In the past week two people recommended to me a video by Pastor J.D. Farag, a self-appointed biblical prophet. In the video he makes the claim that Bill Gates and Anthony Fauci are the “global players” who created the coronavirus pandemic in order to reduce the global population and provide vaccines which simultaneously give people the Mark of the Beast described in the book of Revelation.
While Pastor Farag said some things with which I agree, I believe that his mixture of biblical truth, tenuous speculation, and misrepresentation of facts is a danger to a clear gospel witness.
Farag’s basic argument
The video is split into two sections. In the first 26 minutes Pastor Farag shares his theory for how Bill Gates, Anthony Fauci, and Dr. Deborah Birx fit into biblical prophecies concerning a global government, economy, and religion.
His argument, which focuses on Bill Gates, is based on several important points. First, Bill Gates is a nefarious actor who wants to reduce the global population through abortion and vaccines. Second, he and Dr. Fauci “predicted” that a pandemic would come, which implies that they planned it (a “plandemic”), and are thus behind it. Third, that Bill Gates plans to use this pandemic as a reason to use vaccines to implant miniature microchips into the global population which will be required for people to do business. Fourth, these chips constitute the “mark of the best” described in Revelation.
Checking his claims
My first observation from this video is that many of the points he makes involve a lot of inference and speculation. As I researched his claims, however, I learned that some of his claims are simply false or are gross misrepresentation of the facts.
I will not address every claim, but here are a few examples by way of illustration:
Is there a 666 patent for tracking people using implanted microchips?
Pastor Farag points to the patent W02020060606A1 (notice the 666) as evidence for a global tracking system. He claims (or strongly implies) that it involves implanting a microchip into the skin in the form of a micro-tattoo. The patent number does exist, and it does involve tracking bodily activity and cryptocurrency, but it is about wearable technology (like a smart watch). It makes no mention of a tattoo or implanted microchip (source).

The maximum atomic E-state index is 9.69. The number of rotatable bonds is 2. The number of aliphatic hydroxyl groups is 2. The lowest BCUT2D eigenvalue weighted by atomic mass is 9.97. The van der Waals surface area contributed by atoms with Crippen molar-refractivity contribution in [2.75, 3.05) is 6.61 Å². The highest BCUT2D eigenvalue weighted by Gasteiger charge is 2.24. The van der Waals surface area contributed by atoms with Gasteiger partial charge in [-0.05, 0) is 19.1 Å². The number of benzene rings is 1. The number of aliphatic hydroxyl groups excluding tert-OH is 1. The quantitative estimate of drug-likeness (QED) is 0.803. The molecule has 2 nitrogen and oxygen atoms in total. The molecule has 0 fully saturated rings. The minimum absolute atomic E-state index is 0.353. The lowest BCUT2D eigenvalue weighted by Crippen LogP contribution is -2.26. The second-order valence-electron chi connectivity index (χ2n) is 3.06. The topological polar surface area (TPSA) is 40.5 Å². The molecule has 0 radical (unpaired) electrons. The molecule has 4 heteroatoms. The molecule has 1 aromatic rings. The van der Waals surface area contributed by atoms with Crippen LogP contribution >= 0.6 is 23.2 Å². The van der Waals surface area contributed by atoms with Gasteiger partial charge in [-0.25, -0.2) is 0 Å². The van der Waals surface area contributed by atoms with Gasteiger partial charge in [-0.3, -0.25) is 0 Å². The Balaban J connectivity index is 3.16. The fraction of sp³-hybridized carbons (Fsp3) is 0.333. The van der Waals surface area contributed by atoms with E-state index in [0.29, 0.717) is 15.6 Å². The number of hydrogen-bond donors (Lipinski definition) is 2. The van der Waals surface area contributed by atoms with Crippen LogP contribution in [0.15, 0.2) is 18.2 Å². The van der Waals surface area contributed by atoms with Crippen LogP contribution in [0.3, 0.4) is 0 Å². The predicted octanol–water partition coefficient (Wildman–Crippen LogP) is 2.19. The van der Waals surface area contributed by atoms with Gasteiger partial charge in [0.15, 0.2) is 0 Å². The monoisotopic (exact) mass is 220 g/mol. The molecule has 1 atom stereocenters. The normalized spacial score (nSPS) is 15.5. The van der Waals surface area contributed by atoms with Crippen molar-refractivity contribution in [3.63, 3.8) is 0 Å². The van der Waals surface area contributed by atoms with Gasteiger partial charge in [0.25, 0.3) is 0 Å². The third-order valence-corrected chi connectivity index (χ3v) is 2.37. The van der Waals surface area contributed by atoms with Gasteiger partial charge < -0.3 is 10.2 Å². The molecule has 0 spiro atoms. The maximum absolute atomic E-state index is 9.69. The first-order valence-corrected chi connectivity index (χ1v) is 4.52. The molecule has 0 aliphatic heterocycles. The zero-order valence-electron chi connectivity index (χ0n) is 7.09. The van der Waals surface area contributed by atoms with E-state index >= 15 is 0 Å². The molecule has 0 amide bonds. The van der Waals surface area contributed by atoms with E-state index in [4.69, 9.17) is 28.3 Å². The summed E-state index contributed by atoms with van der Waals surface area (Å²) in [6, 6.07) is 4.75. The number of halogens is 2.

Pastor Farag links this patent to Bill Gates and project called ID2020 to prove his point. Again, he misrepresents the facts. You can read more about it here: source.
Do Bill Gates and Anthony Fauci’s foresight of a pandemic show they planned it?
Pastor Farag also makes a big point about Dr. Fauci and Bill Gates warning of global pandemics or leading efforts to simulate pandemic responses. He muses, “I wonder how they knew?” They knew because we have plenty of historical precedent to know that pandemics of this nature are a danger to humans. It is pure speculation to imply conspiracy when simple wisdom and foresight are a much plausible explanations.
Does Bill Gates want to reduce the world population through vaccines and abortion?
To prove that Bill Gates is nefarious Farag points to a TED talk where Gates said “First, we’ve got population. The world today has 6.8 billion people. That’s headed up to about nine billion. Now, if we do a really great job on new vaccines, health care, reproductive health services, we could lower that by, perhaps, 10 or 15 percent …”